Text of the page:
2. We lose touch.
Something happens in our life that causes us to stop doing the things we love (we get busier, we change locations, we go through an illness or intense period of caregiving, and so on) and during it, we forget what brings us bliss.

3. We buy the lie that adulthood is about something else. We’ve consciously or unconsciously decided adulthood is about something else – responsibilities and the grind. We forget to even ask, what can I do that brings me bliss? We forget that daily life can include that question, and its answer.

4. Fear and the inner critic build a barrier between ourselves and what we love. Sometimes we’ve become paralyzed by the message that because we love this thing so much we should get “good” at it. We start to think that being “good at it,” (winning first place prize at the piano recital, getting published, doing x in a way that people will pay for) is the point. Then if we aren’t winning the medals or the clients or the applause (or fear we won’t in the future), we stop doing our thing. I am here to tell you the point was never to be good. This, your relationship with this thing, is the great romance of your life.

5. Numbness is kinda cozy. There resides in us a force that doesn’t want us to do the things that bring us alive. When we do those things that bring us alive, we feel more – all of it, the good and the bad. Old unresolved issues ask for attention. Inconvenient life and career dreams that we’ve ignored find a way back in to our consciousness, through all those energy channels that this beloved pursuit has opened up. Rising to the occasion of this uncertain, tender, complicated human experience is both far more ecstatic and far less comfortable than the numbed out, dulled down zone of stasis and soul denial. The part of us that likes comfort (but doesn’t care about joy) will lead us to fast from soul nutrients and eat the low quality junk food of distractions and busyness and empty to-do’s instead. We cannot consistently practice what we love without a larger willingness to feel our feelings, confront our real path, and accept the ongoing change and evolution that that path will bring in our lives.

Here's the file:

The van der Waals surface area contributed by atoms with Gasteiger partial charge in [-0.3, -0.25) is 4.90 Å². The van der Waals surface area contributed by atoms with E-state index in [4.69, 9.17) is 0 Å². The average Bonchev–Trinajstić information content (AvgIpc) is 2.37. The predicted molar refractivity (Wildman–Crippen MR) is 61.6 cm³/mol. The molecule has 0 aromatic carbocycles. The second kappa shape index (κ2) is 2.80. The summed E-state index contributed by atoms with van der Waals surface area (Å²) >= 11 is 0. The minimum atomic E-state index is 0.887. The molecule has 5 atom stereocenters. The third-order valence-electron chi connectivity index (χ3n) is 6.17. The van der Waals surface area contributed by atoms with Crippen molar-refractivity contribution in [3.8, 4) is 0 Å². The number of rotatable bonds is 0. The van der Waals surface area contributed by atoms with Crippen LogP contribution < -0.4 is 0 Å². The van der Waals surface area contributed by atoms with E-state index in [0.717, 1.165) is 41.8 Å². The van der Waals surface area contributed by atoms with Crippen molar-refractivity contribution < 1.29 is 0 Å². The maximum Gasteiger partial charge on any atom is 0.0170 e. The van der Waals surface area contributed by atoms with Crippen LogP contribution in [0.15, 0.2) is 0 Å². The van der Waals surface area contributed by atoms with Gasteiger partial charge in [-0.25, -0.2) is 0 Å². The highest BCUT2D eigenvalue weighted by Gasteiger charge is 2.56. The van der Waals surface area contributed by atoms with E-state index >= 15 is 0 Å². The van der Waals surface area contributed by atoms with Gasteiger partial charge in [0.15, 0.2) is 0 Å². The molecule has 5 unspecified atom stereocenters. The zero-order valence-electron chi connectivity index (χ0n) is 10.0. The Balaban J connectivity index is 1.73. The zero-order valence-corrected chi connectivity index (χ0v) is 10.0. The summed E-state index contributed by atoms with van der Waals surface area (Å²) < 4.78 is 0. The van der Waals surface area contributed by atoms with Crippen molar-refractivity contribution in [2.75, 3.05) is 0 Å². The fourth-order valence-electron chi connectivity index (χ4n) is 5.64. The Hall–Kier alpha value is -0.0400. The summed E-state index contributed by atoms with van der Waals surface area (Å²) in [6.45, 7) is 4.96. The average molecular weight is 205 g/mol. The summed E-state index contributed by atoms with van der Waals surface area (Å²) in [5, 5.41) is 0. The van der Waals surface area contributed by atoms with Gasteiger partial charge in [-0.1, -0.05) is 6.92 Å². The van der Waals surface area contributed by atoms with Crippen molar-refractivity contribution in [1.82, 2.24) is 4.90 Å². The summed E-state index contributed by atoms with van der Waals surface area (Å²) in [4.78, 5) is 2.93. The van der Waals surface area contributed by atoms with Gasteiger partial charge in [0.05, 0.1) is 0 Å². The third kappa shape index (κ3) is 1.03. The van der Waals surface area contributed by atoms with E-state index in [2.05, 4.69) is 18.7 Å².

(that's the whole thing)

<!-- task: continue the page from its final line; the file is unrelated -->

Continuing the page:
6. Ego likes its shell. When we are truly doing what we most love, the experience brings us into a sense of unity with the materials we are working with, the task we are engaged in, the others around us, and the larger whole. We start to transcend the boundaries of the ego, the small self, in exchange for a larger sense of connection. Ego doesn’t like that, and we resist that change. (I’ve written more about that here.)

So what is next? Start with these steps:

1. Remember what you most love, those few most special pursuits that bring you alive. Name what they are, just to yourself.

2. It may be that you need to cry or grieve a little for the time lost in not doing them. Allow yourself to feel those feelings … and at the same time, don’t get stuck there.

3. Notice what has been a barrier to you practicing your love. Is it primarily about the inner critic for you? Or the logistical challenges? Or are there stronger drives pushing you to stay in a numbed out state? Look with compassion at what has stood in the way.

4. Put a date on the calendar to do the thing you love. Tell one supportive person about it so you are held (lovingly) accountable to make it happen!

And last but not least, if you are wanting to live a life you love, and do work that fills you with a sense of meaning and joy, check out my Playing Big Course. You can find all the information about it, hear from grads, and get on the advance notice list HERE.